Right from the start of his career with Linkin Park, there was something about Chester Bennington, the band’s lead vocalist, that easily clicked with the fans; his honesty. From songwriting to expressing himself through the tracks themselves, Bennington never shied away from showing the realities of his life, where he came from and how he felt. His voice’s rawness was what really complimented the rock sounds of the songs and gave a new dimension to each one of them.
The band’s debut album, Hybrid Theory, was a testament to just how strong their grip on the music they produced was. The album, in its entirety, was quite direct – they knew what they wanted to write, and they were certain about how they wanted the album to sound. And with that in mind, it was only natural that Hybrid Theory went on to be a huge hit upon its release.
‘Crawling’ was the third single from the album written and voiced by Chester Bennington. It was a fitting example of just how matured and developed Bennington’s songwriting, and voice already was, right from the very beginning of his career. And going back to the key element of honesty, Bennington said for the lyrics of the song, “That song is about taking responsibility for your actions. I don’t say ‘you’ at any point. It’s about how I’m the reason why I feel this way. There’s something inside me that pulls me down”. The song directly referenced Bennington’s own struggle with substance abuse and talked about the helplessness he felt because of it.
Bennington’s voice was equally poignant in portraying the true feelings behind the track. To put it rather crudely, the song essentially had two voices – Bennington singing and Bennington screaming – a pertinent reflection of the mood of the lyrics through music, to the point where once you’ve heard his voice in the song, you can’t un-hear it ever again. It’s almost like the effort was made for only him and no one else.
Speaking of Bennington’s voice, it can be safely said that there will never be another voice that will be able to emote the words of the song as passionately as he did. The pain, the anxiety, the agony, the torment – it is all portrayed through his voice in the most heartwrenching way.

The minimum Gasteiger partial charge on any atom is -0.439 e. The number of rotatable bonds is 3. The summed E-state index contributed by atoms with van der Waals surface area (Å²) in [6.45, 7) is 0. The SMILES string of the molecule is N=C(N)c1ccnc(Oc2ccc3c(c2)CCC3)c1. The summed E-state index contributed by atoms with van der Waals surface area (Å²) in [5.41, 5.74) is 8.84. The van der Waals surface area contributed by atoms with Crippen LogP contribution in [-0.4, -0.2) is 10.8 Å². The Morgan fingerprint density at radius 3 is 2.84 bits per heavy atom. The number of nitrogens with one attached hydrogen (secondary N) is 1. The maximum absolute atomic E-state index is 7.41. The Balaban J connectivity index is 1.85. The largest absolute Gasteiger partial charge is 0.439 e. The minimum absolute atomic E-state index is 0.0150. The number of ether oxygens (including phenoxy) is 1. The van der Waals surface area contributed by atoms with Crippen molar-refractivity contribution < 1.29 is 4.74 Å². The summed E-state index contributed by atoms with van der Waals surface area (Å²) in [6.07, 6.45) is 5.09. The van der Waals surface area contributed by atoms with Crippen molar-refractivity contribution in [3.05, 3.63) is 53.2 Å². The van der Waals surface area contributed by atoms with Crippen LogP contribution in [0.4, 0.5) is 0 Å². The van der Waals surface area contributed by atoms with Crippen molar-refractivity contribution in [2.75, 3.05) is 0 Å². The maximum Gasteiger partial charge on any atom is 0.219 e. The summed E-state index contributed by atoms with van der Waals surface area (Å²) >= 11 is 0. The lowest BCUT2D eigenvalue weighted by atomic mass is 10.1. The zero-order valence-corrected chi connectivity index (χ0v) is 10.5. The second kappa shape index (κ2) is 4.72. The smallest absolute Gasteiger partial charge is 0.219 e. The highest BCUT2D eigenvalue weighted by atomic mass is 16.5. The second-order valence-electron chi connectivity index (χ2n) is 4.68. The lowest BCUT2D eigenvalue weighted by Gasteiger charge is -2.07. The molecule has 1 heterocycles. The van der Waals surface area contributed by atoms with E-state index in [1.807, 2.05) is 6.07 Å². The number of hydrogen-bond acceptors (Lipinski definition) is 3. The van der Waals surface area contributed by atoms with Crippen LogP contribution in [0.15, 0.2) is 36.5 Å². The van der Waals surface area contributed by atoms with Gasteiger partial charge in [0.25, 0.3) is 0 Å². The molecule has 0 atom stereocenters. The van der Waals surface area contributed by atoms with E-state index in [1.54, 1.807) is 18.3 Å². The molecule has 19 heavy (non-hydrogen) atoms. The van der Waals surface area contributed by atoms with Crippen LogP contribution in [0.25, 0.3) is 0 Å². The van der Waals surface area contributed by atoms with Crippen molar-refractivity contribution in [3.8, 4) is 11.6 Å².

Bennington’s voice bursts into the song with a power-packed enunciation of “crawling in my skin” that immediately captures his audience’s attention. Instead of beating around the bush, he gets right into the song’s chorus and promptly switches to a meek vocal in the verses that are reminiscent of the lyrical emotion.
But the rough, scratchy tones of his voice, the “screams”, also carry an inherent tune. The major and minor notes that overlap each other, the barely-touched notes, and the notes that carry on for long after the music has stopped. This is a stark contrast to the more composed, quieter and more mellifluous tones that are equally well portrayed in the verses. Bennington made the switch look easy when it is clear that the constant shift from rough to smooth must have taken quite a toll on his vocal cords. As he himself said regarding how difficult it was to play the song live, “’Crawling’ has caused me the most trouble live more than any other song.”
But Bennington could do it all. His isolated vocals in ‘Crawling’ really go to show just how much music Bennington’s voice carries with it even when it’s sung a cappella. There is an inherent melody that you can just hear when he starts singing, one that speaks of his sadness and undeniable talent in equal measure.
Listen to Chester Bennington’s isolated vocals in ‘Crawling’ below.